14. Karaçor T, Bülbül M, Nacar MC, Kirici P, Peker N, Sak S, et al. The parameters affecting the success of uterus-sparing surgery in cases of placenta adhesion spectrum disorder. J Matern Neonatal Med 2019;1-8.
15. Kilicci C, Ozkaya E, Eser A, Bostanci EE, Sanverdi I, Yayla CA, et al. Planned cesarean hysterectomy versus modified form of segmental resection in patients with placenta percreta. J Matern Neonatal Med 2018;31:2935–40.
16. Karaman E, Kolusarı A, Çetin O, Çim N, Alkış İ, Yıldızhan R, et al. Local resection may be a strong alternative to cesarean hysterectomy in conservative surgical management of placenta percreta: experiences from a tertiary hospital. J Matern Neonatal Med 2017;30:947–52.
17. Acar A, Ercan F, Pekin A, Elci Atilgan A, Sayal HB, Balci O, et al. Conservative management of placental invasion anomalies with an intracavitary suture technique. Int J Gynecol Obstet 2018;143:184–90.
18. Cırpan T, Akdemir A, Okmen F, Hortu I, Ekici H, Imamoglu M. Effectiveness of segmental resection technique in the treatment of placenta accreta spectrum. J Matern Neonatal Med 2019;1-7.
19. Peng W, Shen L, Wang S, Wang H. Retrospective analysis of 586 cases of placenta previa and accreta. J Obstet Gynaecol (Lahore) 2019;40:609-13.
20. Matsuzaki S, Yoshino K, Endo M, Kakigano A, Takiuchi T, Kimura T. Conservative management of placenta percreta. Int J Gynecol Obstet 2018;140:299–306.
21. Fratto VM, Conturie CL, Ballas J, Pettit KE, Stephenson ML, Truong YN, et al. Assessing the multidisciplinary team approaches to placenta accreta spectrum across five institutions within the University of California fetal Consortium (UCfC). J Matern Neonatal Med 2019;1-6.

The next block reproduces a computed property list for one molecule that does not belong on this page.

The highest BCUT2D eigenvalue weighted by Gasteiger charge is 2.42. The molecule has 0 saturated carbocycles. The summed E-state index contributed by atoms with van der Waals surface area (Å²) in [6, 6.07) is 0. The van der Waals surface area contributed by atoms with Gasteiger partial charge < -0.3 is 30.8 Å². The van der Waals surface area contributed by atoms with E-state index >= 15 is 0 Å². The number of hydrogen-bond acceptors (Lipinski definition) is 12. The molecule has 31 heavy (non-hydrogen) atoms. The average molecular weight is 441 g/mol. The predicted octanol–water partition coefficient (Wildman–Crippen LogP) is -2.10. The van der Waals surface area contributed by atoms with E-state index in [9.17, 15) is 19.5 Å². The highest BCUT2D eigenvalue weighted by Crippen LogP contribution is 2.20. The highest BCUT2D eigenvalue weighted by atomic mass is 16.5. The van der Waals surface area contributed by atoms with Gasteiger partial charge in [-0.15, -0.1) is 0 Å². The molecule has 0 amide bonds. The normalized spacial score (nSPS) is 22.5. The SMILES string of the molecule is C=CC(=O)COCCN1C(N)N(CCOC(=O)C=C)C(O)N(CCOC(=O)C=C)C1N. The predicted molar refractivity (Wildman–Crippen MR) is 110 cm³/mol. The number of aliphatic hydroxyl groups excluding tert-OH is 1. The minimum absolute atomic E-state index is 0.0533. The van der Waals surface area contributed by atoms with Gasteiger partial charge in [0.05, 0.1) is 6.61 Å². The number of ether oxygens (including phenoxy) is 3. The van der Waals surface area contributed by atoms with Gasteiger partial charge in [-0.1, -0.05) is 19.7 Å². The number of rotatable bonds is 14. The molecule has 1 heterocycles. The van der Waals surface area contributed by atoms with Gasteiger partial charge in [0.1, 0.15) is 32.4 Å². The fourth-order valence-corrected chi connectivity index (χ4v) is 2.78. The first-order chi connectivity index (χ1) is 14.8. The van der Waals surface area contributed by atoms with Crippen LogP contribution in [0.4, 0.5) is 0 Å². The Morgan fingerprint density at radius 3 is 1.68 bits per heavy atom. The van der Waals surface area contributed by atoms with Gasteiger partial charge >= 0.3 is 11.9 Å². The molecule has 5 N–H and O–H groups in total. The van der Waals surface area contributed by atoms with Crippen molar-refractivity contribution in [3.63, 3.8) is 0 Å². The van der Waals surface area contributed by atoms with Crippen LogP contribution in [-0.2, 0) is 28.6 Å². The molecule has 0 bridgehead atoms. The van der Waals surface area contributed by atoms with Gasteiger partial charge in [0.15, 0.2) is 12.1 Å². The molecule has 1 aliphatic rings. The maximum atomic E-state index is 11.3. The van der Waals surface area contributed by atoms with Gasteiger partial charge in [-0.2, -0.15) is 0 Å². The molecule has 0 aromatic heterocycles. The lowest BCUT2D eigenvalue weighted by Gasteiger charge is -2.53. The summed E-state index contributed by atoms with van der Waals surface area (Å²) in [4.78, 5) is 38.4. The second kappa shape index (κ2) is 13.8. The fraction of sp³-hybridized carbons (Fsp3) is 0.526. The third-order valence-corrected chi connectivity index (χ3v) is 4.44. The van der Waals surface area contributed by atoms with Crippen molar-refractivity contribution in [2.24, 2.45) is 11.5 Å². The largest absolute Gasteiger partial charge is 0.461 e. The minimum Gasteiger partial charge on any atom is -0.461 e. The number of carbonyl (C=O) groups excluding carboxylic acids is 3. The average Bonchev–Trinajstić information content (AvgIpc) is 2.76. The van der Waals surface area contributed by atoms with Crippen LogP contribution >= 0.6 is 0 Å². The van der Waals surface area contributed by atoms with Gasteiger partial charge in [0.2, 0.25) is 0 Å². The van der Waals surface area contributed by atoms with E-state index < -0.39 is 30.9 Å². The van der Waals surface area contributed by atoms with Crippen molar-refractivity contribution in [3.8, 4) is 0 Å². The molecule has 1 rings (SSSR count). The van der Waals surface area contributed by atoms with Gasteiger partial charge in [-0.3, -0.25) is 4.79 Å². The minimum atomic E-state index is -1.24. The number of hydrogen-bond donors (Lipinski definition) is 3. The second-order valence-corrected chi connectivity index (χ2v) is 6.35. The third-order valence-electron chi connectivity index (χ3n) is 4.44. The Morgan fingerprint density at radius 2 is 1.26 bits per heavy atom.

22. D’Souza DL, Kingdom JC, Amsalem H, Beecroft JR, Windrim RC, Kachura JR. Conservative management of invasive placenta using combined prophylactic internal iliac artery balloon occlusion and immediate postoperative uterine artery embolization. Can Assoc Radiol J 2015;66:179–84.
23. Carnevale FC, Kondo MMO, De Oliveira Sousa W, Santos AB, Da Motta Leal Filho JM, Moreira AM, et al. Perioperative temporary occlusion of the internal iliac arteries as prophylaxis in cesarean section at risk of hemorrhage in placenta accreta. Cardiovasc Intervent Radiol 2011;34:758–64.
24. Ji W, Wang W, Sun S, Wu J, Xu W, Tao D, et al. A clinical analysis of uterine artery embolisation in the treatment of placenta praevia or placenta praevia state. J Obstet Gynaecol (Lahore) 2014;34:585–7.
25. Ballas J, Hull AD, Saenz C, Warshak CR, Roberts AC, Resnik RR, et al. Preoperative intravascular balloon catheters and surgical outcomes in pregnancies complicated by placenta accreta: A management paradox. Am J Obstet Gynecol 2012;207:216.e1-216.e5.
26. Committee Opinion No. 529. Obstet Gynecol 2012;120:207–11.
27. Sak S, Barut M, Incebiyik A, Uyanikoglu H, Hilali N, Sak M. Management of peripartum hysterectomies performed on patients with placenta percreta in a tertiary central hospital. J Matern Neonatal Med 2019;32:883–8.
28. Yang Y, Lai ECH, Fu SY, Gu FM, Li PP, Lau WY, et al. A prospective randomized controlled trial to compare two methods of selective hepatic vascular exclusion in partial hepatectomy. Eur J Surg Oncol 2013;39:125–30.
Demographic characteristics of study participants
Clinical data of the studied groups
Flow chart for selection of study population
(a) shows satinsky clamp is positioned on left infundibulopelvic ligament (b) shows another satinsky clamp is positioned gently on left uterine artery
shows dissection of vesica from anterior wall of the uterus is performed by the help of electrocautery, right angle clamp and collet